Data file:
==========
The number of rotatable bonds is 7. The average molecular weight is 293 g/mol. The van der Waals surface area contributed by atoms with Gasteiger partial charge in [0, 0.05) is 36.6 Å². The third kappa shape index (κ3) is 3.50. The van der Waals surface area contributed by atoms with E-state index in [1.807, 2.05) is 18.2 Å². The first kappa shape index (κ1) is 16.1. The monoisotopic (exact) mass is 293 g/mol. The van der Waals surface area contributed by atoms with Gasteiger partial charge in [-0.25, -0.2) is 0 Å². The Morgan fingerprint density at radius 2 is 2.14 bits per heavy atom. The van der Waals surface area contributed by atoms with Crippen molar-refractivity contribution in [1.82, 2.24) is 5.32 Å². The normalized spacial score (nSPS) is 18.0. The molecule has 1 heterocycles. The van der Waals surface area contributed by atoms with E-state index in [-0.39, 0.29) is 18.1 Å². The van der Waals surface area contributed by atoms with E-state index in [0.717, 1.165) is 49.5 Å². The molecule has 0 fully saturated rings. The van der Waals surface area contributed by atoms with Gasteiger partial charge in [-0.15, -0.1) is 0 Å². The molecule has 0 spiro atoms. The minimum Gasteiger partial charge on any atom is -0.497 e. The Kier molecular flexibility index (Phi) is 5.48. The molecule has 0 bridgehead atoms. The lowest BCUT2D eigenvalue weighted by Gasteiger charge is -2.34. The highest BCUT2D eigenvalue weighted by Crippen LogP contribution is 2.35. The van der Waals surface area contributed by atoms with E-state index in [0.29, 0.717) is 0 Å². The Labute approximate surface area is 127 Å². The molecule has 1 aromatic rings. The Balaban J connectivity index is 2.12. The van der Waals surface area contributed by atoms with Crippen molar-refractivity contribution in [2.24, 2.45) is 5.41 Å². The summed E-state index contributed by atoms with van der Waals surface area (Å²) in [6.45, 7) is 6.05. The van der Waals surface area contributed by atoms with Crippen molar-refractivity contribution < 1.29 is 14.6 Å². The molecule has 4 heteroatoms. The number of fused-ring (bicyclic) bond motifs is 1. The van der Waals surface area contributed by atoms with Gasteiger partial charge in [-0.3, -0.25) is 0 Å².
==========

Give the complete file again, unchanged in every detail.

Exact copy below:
The number of rotatable bonds is 7. The average molecular weight is 293 g/mol. The van der Waals surface area contributed by atoms with Gasteiger partial charge in [0, 0.05) is 36.6 Å². The third kappa shape index (κ3) is 3.50. The van der Waals surface area contributed by atoms with E-state index in [1.807, 2.05) is 18.2 Å². The first kappa shape index (κ1) is 16.1. The monoisotopic (exact) mass is 293 g/mol. The van der Waals surface area contributed by atoms with Gasteiger partial charge in [-0.25, -0.2) is 0 Å². The Morgan fingerprint density at radius 2 is 2.14 bits per heavy atom. The van der Waals surface area contributed by atoms with Crippen molar-refractivity contribution in [1.82, 2.24) is 5.32 Å². The normalized spacial score (nSPS) is 18.0. The molecule has 1 heterocycles. The van der Waals surface area contributed by atoms with E-state index in [-0.39, 0.29) is 18.1 Å². The van der Waals surface area contributed by atoms with E-state index in [0.717, 1.165) is 49.5 Å². The molecule has 0 fully saturated rings. The van der Waals surface area contributed by atoms with Gasteiger partial charge in [-0.15, -0.1) is 0 Å². The molecule has 0 spiro atoms. The minimum Gasteiger partial charge on any atom is -0.497 e. The Kier molecular flexibility index (Phi) is 5.48. The molecule has 0 bridgehead atoms. The lowest BCUT2D eigenvalue weighted by Gasteiger charge is -2.34. The highest BCUT2D eigenvalue weighted by Crippen LogP contribution is 2.35. The van der Waals surface area contributed by atoms with E-state index in [0.29, 0.717) is 0 Å². The Labute approximate surface area is 127 Å². The molecule has 1 aromatic rings. The Balaban J connectivity index is 2.12. The van der Waals surface area contributed by atoms with Crippen molar-refractivity contribution in [2.24, 2.45) is 5.41 Å². The summed E-state index contributed by atoms with van der Waals surface area (Å²) in [6.45, 7) is 6.05. The van der Waals surface area contributed by atoms with Crippen molar-refractivity contribution < 1.29 is 14.6 Å². The molecule has 4 heteroatoms. The number of fused-ring (bicyclic) bond motifs is 1. The van der Waals surface area contributed by atoms with Gasteiger partial charge in [-0.3, -0.25) is 0 Å².